Despite the extremely savage behavior that Rashi suggests, we must ask whether it was indeed so much more horrible than the wholesale slaughter of infants by drowning described by the text previously. Recognizing the significance of the namings of our book, we ask: Is there any connection between Moshe's naming of Gershom and God's decision to (finally) remember his covenant with his people? Following in the Netziv's explanation earlier that this book is the continuation and culmination of Sefer Bereishit, we go back to the description of the Covenant Between the Parts (Berit Bein Ha-betarim):
And you will be strangers (GERIM) in a land not yours, and they shall be enslaved (ve-AVDUM) and they will afflict them (ve-EENU) for four hundred years. (15:13)
To fulfill the terms of the covenant, the Jewish people have to endure three conditions: being strangers (GEIRUT), slavery (AVDUT), and affliction (EENUI). A quick perusal of the story until now reveals that while the text emphasized the oppression ("As much as they would afflict them (ya'ANU)), and the Hebrew root for the word slavery (E.V.D.) appears as a leitwort (a key, repeating word) throughout the narrative (significantly, seven times between Chapter 1 and the final verses of Chapter 2 – linking the two accounts), the word for strangers, 'GEIRUT', is significantly absent. Why? A glance backwards at the first exile in Jewish history, Yaakov at Lavan, provides the answer. Like his descendants, Yaakov finds himself separated from family and homeland in the house of his father-in-law. There, he undergoes afflictions and tribulations, as the crafty Lavan outwits him at every turn. The root word for work/slavery (E.V.D.) appears 14 times (a multiple of 7) in the story. Noticeably, however, Yaakov is only able to articulate his status in Lavan's household upon his return home:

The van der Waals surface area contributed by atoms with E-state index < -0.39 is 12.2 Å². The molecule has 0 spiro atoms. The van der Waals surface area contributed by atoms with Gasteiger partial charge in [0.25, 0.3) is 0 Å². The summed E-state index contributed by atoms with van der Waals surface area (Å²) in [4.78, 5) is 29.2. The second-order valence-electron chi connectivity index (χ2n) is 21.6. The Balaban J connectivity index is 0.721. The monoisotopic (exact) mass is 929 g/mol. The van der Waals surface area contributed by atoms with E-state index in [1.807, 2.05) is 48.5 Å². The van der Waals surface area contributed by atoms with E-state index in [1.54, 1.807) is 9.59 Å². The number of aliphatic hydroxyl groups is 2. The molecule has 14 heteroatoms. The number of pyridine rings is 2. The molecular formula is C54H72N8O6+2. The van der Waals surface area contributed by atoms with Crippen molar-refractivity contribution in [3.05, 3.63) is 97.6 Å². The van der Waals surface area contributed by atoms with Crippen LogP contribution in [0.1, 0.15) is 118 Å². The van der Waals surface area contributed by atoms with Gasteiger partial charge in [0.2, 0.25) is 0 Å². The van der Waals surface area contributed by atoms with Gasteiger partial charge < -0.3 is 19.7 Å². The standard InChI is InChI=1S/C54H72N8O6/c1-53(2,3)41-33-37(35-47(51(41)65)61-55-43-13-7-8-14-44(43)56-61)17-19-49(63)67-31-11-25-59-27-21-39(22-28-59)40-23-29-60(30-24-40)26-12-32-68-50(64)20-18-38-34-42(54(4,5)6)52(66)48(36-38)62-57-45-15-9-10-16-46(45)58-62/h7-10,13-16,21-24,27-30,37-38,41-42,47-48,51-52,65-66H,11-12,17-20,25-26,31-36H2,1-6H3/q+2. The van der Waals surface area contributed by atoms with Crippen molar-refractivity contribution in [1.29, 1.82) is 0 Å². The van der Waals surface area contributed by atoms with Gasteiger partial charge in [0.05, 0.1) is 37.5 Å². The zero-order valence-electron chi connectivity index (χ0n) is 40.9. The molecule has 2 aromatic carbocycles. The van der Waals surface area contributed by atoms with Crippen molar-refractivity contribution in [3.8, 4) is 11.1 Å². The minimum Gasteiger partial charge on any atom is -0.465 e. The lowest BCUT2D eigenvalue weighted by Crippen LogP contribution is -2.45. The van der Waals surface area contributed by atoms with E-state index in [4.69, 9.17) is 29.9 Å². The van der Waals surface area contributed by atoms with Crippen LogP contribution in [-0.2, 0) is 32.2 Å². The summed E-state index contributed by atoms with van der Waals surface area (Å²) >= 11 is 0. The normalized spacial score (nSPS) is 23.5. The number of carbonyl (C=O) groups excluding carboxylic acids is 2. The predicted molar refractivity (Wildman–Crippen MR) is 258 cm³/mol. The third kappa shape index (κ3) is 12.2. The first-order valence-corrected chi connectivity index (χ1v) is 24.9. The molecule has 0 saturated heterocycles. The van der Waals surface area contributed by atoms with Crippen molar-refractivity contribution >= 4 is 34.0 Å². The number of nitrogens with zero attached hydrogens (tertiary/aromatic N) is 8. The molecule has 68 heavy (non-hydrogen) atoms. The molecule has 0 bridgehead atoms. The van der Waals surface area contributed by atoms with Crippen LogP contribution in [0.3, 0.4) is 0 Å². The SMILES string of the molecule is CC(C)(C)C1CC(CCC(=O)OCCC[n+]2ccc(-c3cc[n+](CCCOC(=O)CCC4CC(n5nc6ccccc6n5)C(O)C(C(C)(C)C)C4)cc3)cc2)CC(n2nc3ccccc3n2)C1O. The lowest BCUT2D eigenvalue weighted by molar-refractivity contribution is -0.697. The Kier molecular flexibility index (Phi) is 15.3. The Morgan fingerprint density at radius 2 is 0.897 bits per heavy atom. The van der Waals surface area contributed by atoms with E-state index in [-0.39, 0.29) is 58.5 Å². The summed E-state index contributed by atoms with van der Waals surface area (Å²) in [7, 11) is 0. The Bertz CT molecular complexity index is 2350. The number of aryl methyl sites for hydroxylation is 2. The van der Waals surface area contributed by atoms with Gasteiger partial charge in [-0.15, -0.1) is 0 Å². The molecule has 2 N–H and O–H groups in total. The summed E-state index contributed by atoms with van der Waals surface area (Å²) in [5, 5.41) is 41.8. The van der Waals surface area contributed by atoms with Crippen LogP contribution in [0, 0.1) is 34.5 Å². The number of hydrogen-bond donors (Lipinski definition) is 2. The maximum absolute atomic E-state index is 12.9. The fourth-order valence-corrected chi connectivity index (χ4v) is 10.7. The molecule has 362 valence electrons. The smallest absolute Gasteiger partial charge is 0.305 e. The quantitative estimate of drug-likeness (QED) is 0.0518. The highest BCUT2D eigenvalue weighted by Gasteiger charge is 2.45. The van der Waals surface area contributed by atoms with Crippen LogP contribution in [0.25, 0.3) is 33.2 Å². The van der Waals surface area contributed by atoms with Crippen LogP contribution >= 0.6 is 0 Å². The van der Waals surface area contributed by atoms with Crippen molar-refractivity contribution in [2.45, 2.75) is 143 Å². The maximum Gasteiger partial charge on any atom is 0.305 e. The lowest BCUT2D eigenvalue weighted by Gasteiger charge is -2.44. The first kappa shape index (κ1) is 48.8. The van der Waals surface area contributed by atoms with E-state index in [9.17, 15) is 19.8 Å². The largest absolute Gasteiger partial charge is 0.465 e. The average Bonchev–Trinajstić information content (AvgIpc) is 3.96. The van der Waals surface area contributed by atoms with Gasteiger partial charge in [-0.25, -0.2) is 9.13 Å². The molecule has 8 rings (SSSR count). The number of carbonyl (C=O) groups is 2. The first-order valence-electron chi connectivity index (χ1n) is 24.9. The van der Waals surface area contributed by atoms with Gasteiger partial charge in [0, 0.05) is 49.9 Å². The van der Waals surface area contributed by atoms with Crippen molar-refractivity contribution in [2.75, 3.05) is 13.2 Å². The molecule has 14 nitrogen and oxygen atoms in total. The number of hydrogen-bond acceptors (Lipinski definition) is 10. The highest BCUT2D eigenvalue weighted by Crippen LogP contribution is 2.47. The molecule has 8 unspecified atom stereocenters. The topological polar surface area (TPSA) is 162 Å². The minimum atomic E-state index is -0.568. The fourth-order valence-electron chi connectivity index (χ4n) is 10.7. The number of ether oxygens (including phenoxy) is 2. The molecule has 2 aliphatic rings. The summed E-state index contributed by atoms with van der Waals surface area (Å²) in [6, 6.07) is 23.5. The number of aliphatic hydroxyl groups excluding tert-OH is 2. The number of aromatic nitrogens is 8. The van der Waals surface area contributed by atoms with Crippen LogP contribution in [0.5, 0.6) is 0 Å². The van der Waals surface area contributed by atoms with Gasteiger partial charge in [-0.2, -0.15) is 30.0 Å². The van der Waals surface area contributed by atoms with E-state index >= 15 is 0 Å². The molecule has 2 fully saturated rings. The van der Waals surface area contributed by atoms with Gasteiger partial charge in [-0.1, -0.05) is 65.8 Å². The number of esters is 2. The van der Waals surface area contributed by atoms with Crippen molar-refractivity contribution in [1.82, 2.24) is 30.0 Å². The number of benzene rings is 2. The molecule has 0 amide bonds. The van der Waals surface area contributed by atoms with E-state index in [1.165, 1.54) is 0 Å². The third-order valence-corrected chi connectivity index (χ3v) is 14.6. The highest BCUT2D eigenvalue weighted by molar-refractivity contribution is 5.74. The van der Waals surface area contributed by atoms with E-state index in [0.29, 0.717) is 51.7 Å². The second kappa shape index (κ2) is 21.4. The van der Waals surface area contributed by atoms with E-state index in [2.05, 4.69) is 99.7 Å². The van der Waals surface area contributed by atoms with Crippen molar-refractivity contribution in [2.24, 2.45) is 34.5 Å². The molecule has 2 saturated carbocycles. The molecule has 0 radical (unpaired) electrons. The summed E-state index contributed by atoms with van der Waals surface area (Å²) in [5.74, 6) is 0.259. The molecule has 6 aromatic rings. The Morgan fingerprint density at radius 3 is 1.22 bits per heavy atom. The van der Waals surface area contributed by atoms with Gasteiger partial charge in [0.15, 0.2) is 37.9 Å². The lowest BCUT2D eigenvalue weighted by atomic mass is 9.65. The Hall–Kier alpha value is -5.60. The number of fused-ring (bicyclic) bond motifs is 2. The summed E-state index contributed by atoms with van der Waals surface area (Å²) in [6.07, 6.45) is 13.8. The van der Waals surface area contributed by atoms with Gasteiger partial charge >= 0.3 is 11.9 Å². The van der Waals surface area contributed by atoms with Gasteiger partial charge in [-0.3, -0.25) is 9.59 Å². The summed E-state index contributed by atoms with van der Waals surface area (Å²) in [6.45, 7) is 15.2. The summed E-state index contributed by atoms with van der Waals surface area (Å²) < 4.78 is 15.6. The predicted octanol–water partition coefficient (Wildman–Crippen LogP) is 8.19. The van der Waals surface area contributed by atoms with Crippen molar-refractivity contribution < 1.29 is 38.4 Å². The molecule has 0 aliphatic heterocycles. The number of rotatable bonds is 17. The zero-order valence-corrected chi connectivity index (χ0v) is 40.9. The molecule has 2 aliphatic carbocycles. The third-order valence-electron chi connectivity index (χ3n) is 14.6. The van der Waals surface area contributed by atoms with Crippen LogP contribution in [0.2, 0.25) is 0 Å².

"IM LAVAN GARTI "– I was a stranger with Lavan. (32:5)
Apparently, in order to recognize that one is a stranger in a certain location, one requires the perspective that comes only upon leaving that environment. This reality, however, places the Jewish people in a unsolvable quandary: In order to leave the land of Egypt, they have to recognize that they are strangers in it. But in order to recognize that they are strangers in it, they have to leave the land! Without outside assistance, they would have remained trapped in the land for eternity.
With this new understanding, we return to Moshe and the naming of Gershom. "He named him Gershom, for he said: I was a stranger in a strange land." Moshe's naming of Gershom is more than the reflection of his personal sense of estrangement from the land where he grew up a member of royalty; in the larger, Divine scheme, his understanding provides the missing element required for the redemption of the Jewish people. It is appropriate that the Book of Names, whose theme is redemption, sees the beginning of redemption in the act of providing the right name.
[i] The Ramban commented on the failure to identify Moshe's parents as follows:
"The Torah does not mention the name of the man or of the woman that he took as his wife, for this would have necessitated a listing of their respective genealogies. But for now, the text wishes to focus on the birth of the deliverer, and later it will return to describe his family roots..."
[ii] See Adele Berlin, Poetics and Interpretation of Biblical Narrative, p. 62: "Often a statement of perception includes the word hinneh which is known to sometimes mark the perception of a character as distinct from that of the narrator."